Chris Suspect – Old Customs

Review by Steve Harp

I visited Albania in 2009. Until opening – slowly – to Western tourism in the mid-1990s, Albania had been known as the most tightly closed, inaccessible country in Europe, a blank spot on the map, even after the fall of the East bloc. So imagine my wonderment, while walking one night on the boardwalk in Saranda, looking out across the strait separating Albania from the Greek island of Corfu, as the Dire Straits song, Sultans of Swing, began to play from public loudspeakers.

This memory returned in looking at Chris Suspect’s 2020 self-published monograph Old Customs. This book is described on Suspect’s website as “explor[ing] the idea of freedom and youth tethered to history, all in the style of a modern-day fairy tale filled with beauty, magic, myth, and mystery.” The book documents the Romanian vacation town of Vama Veche, located on the Black Sea at the border of southeast Romania and northeast Bulgaria. 

Vama Veche, we learn in Suspect’s brief concluding text, translates literally as “old customs,” a strange name for a village which has long had a reputation as “an oasis of freedom far from the prying eyes of Ceausescu” and the repressive agencies of the Romanian communist state. According to Suspect’s text, Vama Veche was a colony of writers, poets and intellectuals, mingling utopically with the locals while “discuss[ing] philosophy and playing folk music while sunbathing in the nude .  .  . a place of open-mindedness and tolerance.” What’s not to like?

In Suspect’s images, we are given endless blue skies, scantily or unclad young, beautiful bodies, makeshift, temporary structures, cavorting dogs, carefree play, and the sea. Always the sea. In his text, Suspect also refers to Romanian folklore and fairy tales and the Romanian legend of Sanzienele – in which “beautiful nymphs .  .  . with bright yellow flowers dance naked or in white dresses near lonely cliffs, remote sea-sides and sunny meadows. They have magical powers .  .  . [and] when they sing, gold pours forth from their mouths.” These are magical figures bringing prosperity, fertility and health, appearing most often at the Summer Solstice in late June, figures of pre-Christian, pagan tradition. In Suspect’s images, he translates this magic visually through the presence of mirrors, masks and glare, significantly obliterating and veiling the faces of his “Sanzienele.”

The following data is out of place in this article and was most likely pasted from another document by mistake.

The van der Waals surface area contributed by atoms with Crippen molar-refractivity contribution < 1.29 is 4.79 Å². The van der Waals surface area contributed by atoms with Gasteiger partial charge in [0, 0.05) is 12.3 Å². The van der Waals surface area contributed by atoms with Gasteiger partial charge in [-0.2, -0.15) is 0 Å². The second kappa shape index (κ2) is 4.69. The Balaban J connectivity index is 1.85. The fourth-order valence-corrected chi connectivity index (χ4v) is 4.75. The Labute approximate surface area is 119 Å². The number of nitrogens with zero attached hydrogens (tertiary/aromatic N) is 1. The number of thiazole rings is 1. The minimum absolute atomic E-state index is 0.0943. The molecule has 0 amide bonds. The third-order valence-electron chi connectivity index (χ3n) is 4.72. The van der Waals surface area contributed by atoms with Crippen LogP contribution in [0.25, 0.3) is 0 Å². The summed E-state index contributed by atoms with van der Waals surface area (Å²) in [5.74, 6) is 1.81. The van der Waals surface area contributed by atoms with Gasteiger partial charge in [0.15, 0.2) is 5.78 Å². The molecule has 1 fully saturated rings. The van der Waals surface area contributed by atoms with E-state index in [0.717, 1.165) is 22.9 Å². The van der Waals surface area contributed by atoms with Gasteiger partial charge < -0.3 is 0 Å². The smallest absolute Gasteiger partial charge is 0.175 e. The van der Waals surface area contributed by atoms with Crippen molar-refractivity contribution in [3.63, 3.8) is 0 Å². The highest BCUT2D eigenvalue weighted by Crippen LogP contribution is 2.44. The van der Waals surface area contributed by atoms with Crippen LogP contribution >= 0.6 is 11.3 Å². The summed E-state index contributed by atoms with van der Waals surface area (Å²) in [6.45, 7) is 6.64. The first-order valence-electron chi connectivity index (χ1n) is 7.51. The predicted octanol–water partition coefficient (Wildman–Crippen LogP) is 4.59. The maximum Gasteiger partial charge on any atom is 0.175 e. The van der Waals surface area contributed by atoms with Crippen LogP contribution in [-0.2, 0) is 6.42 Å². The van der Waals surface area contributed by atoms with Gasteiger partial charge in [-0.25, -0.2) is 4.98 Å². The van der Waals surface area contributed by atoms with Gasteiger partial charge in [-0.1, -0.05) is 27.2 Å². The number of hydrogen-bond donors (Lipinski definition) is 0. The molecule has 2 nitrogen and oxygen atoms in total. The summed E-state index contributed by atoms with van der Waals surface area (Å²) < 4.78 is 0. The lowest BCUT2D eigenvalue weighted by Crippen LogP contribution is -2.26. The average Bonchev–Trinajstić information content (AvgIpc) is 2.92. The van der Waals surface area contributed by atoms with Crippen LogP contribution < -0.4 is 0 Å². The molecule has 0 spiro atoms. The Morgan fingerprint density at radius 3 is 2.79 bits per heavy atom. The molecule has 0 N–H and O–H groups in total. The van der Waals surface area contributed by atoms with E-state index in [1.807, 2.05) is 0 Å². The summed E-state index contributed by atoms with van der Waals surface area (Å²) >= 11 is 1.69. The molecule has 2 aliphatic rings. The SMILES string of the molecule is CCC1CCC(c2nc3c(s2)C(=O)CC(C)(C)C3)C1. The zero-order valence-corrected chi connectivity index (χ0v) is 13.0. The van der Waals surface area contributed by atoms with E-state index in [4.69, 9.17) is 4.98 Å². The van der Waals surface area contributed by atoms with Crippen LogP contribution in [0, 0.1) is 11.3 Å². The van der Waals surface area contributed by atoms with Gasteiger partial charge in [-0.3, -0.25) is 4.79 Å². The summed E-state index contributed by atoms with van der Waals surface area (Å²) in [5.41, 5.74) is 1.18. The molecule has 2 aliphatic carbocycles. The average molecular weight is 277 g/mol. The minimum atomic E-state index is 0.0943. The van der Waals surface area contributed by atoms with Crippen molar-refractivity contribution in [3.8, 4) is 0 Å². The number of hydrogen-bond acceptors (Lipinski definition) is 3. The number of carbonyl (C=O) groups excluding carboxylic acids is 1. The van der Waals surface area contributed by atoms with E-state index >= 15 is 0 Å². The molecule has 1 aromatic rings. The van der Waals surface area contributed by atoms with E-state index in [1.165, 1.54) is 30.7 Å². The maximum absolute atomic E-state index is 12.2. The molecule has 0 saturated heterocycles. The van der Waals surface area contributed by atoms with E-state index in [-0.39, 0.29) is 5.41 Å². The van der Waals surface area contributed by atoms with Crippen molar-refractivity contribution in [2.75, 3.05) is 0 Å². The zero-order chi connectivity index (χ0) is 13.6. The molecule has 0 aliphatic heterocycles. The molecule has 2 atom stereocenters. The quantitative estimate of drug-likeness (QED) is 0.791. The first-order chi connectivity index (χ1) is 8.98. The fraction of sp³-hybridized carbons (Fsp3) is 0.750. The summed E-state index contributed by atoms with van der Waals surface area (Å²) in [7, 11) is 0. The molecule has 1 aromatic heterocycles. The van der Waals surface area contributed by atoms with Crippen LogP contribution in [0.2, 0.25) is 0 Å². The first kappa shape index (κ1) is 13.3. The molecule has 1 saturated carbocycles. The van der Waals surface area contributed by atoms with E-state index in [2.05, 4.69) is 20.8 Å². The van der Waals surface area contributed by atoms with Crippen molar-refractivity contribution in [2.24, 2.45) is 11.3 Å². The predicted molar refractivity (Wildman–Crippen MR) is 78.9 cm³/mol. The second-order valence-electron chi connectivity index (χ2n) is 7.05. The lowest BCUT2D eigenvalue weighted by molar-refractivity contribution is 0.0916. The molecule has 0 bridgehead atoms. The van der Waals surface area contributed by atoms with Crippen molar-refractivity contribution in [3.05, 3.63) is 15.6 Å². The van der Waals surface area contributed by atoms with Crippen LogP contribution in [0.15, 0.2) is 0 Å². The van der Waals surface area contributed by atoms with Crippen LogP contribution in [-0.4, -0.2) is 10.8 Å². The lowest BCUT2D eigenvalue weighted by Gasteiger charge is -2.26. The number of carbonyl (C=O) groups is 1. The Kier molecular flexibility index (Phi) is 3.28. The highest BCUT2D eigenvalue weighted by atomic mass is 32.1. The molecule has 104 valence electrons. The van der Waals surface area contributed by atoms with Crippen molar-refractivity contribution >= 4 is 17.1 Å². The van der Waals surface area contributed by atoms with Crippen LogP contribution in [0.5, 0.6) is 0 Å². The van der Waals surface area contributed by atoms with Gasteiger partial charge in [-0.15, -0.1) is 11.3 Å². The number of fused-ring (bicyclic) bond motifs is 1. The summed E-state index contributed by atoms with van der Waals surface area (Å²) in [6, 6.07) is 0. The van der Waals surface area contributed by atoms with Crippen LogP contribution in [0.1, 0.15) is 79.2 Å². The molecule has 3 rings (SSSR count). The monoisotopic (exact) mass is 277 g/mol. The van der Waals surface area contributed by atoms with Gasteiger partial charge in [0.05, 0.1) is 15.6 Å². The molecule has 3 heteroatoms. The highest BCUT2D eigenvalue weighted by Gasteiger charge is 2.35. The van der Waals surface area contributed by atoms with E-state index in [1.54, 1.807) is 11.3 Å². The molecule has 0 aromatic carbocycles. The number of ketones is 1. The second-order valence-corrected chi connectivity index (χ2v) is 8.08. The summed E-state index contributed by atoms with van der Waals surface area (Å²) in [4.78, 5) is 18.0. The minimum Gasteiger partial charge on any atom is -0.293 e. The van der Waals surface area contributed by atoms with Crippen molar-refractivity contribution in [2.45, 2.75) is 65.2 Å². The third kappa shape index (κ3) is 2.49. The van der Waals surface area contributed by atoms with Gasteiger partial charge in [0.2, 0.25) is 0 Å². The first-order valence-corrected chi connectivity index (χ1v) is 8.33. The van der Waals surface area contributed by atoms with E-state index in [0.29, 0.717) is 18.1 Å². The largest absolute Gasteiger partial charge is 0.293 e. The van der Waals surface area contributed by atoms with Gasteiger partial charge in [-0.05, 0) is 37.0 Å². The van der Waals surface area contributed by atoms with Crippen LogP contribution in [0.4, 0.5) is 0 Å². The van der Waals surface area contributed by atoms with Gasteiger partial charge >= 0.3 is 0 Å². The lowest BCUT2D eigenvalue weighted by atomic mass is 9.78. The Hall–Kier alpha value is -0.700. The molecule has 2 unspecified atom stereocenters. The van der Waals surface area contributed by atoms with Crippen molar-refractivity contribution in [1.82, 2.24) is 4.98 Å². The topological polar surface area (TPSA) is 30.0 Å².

The book is separated into six sections. The first, third and fifth sections seem to present a more contemporary, communal (or commune-like) environment of beach-life, temporary accommodations and bacchanalia. The second, fourth and final sections are visually quieter, depicting, Suspect’s text implies, the beauty of the Sanzienele, as (for the most part) individual nude forms in the landscape. Prominent also in these sections are other suggestions of nature: deep blue skies, the sea, animals – mostly birds in flight but dogs also. Each section is separated by a full page (recto-verso) intricate design, “derived from traditional nineteenth-century Romanian patterns.” These patterns are not simply decorative, we are told, but “serve as a secret language known only to the people of the region from which they originated.” 

Secrets and secrecy, in fact, is suggested from the moment the viewer initially picks up the book. The cover image is wrapped in a translucent dust jacket on which is imprinted in gold, the title and author name in a Kogaion font. The Kogaion font, the developer, Florin Florea’s website tells us, is “a Romanian archaic font inspired by the Cyrillic letters used in Romania around 1800.” While the font not only “makes strange” the Latin letters used in Western languages, the dust jacket also obscures the cover image, one of Suspect’s “nymphs” whose face is washed out by glare in the photograph, and whose nude form is, at the same time, both on display and visually inaccessible.